Defending champion Phil Mickelson is skipping this week's AT&T Classic.
Chris Condon/PGA TOUR/WireImage
Monday, January 23, 2012

Phil Mickelsonwas playing so well at the Playerslast week, and has such a good record at this week's {C}AT&T Classic at TPC Sugarloaf{C} (three W's, last year by 13 strokes), it seemed well within the realm of possibility that the surging lefty might take advantage of a little-used Tour bylaw and parlay his Sawgrass victory Sunday into a late entry for Sugarloaf. How could he lose? It seemed he would be almost guaranteed to prevail, guaranteed to pad his FedEx Cupand World Rankingpoints, to edge closer to Tiger, to fatten his bank account by another $972,000.

Alas, he didn't enter. Maybe the Sunday night victory party at the beach-front home of his lawyer Glenn Cohen took the starch out of him. Maybe Mickelson missed his wife Amy, whose absence was hard to miss last week. (She'd been at a friend's wedding, Phil said after flying solo for the first of his 31 victories.) Or maybe Mickelson won by such an absurd margin last year he figured it wouldn't be sporting to do it again.

The fact is the AT&T, formerly the BellSouth, has moved from the week before the Mastersto the week after the Players, seriously undermining its field. Even with the strange inclusion of AT&T-endorsed Raymond Floyd(and his son, Robert), and Floyd's fellow Champions tour mainstay {C}Larry Nelson{C}, the tournament is notable less for who's in than who's out.

Jose Maria Olazabal, runner-up for the last two years: Not playing.

Retief Goosen, who last year notched a T4: Not playing.

Even past champion Ben Craneis out, sidelined with a bad back, not that his presence could have saved the tournament.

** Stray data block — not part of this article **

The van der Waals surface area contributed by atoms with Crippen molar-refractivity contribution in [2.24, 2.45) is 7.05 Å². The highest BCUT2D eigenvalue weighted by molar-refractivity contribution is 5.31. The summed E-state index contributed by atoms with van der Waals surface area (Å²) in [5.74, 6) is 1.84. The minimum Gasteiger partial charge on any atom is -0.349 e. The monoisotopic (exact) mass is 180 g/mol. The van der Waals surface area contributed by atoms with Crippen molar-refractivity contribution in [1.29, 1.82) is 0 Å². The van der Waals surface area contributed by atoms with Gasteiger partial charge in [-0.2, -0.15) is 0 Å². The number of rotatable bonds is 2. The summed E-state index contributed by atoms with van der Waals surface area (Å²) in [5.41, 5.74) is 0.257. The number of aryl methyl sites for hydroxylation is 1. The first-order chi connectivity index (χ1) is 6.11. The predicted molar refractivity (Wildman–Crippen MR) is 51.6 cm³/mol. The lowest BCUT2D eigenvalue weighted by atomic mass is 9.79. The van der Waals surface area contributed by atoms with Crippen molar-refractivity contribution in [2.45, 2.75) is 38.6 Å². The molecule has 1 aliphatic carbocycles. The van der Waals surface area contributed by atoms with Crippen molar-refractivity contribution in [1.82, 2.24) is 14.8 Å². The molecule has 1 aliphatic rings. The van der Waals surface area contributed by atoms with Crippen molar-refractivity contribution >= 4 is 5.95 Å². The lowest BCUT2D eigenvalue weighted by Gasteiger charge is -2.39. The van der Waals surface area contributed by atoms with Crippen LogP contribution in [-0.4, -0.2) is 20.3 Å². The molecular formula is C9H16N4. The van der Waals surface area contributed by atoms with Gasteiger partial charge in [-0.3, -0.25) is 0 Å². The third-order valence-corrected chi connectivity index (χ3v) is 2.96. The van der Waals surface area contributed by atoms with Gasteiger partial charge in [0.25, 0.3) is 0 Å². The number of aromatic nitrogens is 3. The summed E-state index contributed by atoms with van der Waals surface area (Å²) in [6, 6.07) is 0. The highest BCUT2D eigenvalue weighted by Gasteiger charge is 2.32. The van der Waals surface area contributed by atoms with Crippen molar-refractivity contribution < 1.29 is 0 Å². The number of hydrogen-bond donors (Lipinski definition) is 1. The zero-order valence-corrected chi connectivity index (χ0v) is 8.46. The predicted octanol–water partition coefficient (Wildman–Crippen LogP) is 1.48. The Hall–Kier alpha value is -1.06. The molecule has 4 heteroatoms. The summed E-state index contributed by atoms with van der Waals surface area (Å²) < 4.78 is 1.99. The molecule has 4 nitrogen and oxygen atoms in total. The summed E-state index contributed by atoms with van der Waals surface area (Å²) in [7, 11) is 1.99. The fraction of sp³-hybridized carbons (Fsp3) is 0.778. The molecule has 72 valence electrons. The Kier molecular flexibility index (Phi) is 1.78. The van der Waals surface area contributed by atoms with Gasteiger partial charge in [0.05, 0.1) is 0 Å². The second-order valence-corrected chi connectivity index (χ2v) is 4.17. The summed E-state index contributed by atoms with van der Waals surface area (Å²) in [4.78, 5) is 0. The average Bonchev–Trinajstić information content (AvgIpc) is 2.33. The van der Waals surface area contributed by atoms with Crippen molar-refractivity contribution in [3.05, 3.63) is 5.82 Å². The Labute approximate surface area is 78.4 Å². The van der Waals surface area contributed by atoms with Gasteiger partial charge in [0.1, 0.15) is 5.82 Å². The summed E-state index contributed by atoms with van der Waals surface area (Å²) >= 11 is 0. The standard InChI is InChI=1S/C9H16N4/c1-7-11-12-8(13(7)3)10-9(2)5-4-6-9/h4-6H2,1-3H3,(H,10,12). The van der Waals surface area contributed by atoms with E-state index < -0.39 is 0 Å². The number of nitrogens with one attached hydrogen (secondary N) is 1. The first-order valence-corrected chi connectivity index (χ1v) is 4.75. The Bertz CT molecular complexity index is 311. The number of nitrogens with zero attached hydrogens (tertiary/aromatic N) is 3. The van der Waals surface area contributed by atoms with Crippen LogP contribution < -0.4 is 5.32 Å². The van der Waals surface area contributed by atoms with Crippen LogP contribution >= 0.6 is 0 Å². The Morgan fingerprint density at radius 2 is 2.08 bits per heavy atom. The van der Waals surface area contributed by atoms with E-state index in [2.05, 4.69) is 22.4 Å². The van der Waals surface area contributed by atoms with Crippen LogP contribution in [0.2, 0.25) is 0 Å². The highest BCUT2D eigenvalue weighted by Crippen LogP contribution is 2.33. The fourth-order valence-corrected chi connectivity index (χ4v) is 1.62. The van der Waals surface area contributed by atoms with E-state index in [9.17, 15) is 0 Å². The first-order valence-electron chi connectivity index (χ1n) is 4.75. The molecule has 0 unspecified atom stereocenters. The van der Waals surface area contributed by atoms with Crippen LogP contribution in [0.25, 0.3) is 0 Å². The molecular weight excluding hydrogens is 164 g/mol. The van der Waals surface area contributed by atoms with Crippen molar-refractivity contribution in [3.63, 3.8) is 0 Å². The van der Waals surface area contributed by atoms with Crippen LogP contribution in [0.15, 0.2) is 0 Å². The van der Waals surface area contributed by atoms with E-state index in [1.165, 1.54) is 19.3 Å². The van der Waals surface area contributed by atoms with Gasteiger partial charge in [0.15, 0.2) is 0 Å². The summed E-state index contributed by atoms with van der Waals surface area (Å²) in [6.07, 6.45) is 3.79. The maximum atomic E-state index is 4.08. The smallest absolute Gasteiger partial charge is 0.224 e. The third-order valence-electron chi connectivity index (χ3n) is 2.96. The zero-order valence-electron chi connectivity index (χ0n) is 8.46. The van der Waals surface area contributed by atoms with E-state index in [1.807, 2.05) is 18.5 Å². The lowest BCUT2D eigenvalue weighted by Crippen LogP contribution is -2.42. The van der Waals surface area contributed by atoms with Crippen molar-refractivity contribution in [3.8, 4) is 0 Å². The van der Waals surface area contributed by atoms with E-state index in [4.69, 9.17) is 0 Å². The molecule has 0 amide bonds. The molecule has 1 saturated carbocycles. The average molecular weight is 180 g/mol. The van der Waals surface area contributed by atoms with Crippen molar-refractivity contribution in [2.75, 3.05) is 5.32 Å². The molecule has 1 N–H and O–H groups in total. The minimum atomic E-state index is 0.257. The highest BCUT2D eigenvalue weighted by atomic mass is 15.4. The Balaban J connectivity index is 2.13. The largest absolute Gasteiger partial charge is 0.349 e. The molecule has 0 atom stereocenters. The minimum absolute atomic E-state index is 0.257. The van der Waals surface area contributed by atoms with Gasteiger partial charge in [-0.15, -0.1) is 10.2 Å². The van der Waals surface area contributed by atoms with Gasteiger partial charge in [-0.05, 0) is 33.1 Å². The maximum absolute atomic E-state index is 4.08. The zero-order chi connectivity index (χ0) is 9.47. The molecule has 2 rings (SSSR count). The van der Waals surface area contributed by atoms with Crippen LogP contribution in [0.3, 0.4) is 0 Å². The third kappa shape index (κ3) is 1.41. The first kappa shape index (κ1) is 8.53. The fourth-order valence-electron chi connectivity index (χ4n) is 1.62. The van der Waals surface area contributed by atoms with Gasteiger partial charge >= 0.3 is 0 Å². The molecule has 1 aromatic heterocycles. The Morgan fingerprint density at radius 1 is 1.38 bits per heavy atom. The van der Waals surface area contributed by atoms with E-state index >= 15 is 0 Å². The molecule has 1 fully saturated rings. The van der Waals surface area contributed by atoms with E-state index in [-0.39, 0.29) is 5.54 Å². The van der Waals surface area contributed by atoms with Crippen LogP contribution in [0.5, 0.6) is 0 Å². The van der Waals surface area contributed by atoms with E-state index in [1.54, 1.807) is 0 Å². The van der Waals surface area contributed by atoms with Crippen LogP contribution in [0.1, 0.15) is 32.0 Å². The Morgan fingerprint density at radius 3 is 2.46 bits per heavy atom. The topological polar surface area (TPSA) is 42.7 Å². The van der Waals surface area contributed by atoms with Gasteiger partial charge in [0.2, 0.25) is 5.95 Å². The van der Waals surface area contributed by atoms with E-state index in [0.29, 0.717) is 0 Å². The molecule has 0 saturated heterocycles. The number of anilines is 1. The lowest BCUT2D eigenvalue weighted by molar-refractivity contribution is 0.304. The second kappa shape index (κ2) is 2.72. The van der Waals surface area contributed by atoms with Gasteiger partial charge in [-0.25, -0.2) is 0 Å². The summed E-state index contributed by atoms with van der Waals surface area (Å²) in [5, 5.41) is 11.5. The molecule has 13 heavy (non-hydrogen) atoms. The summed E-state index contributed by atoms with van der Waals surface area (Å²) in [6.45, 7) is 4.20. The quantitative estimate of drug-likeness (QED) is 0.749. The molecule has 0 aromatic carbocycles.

All of which puts the AT&T in the strange position of having less sizzle than the Nationwide tour's offering this week, the BMW Charity Pro-Am at The Cliffs. That celebrity pro-am will feature, among other luminaries, Kevin Costner, John Elway, Wayne Gretzky and Brett Hull, but that's not even the best part.

In a sign that the Champions tour outreach program knows no bounds, the field of pros includes Gary Player. (Hey, you never know, that guy could have PGA Tour-caliber game.) Still, the AT&T is a Tour event, on a Tour-quality course, with a mostly Tour-quality field. Tim Clarkand Rory Sabbatini, who showed flashes of solid play at Sawgrass, are in Atlanta. Georgia Tech alumni Stewart Cink, Troy Mattesonand Bryce Molderare playing. Cink's ski buddy Zach Johnson, too, is in the field. Johnson won at Sugarloaf in 2004 and finished second (albeit by almost two touchdowns) to Mickelson last year.

Yes, we'd love to see more of Phil-and-Butch's metamorphosis-in-progress. We'd love to see 1998 AT&T champion Tiger Woods, for whom the most exciting new development is not hitting fairways but wearing sunglasses in competition. (Woods recently revealed he had laser eye surgery for the second timethe Monday after the Masters.)

But all of that will have to wait until the Memorial. For now we'll just keep an eye on Johnson, the Georgia peach, whose only two Tour victories have come around these parts. A Cink or Johnson victory would help the AT&T, but the telecom tournament with the unfortunate date may still get a strange new reaction from fans, a non-response, actually: a busy signal.

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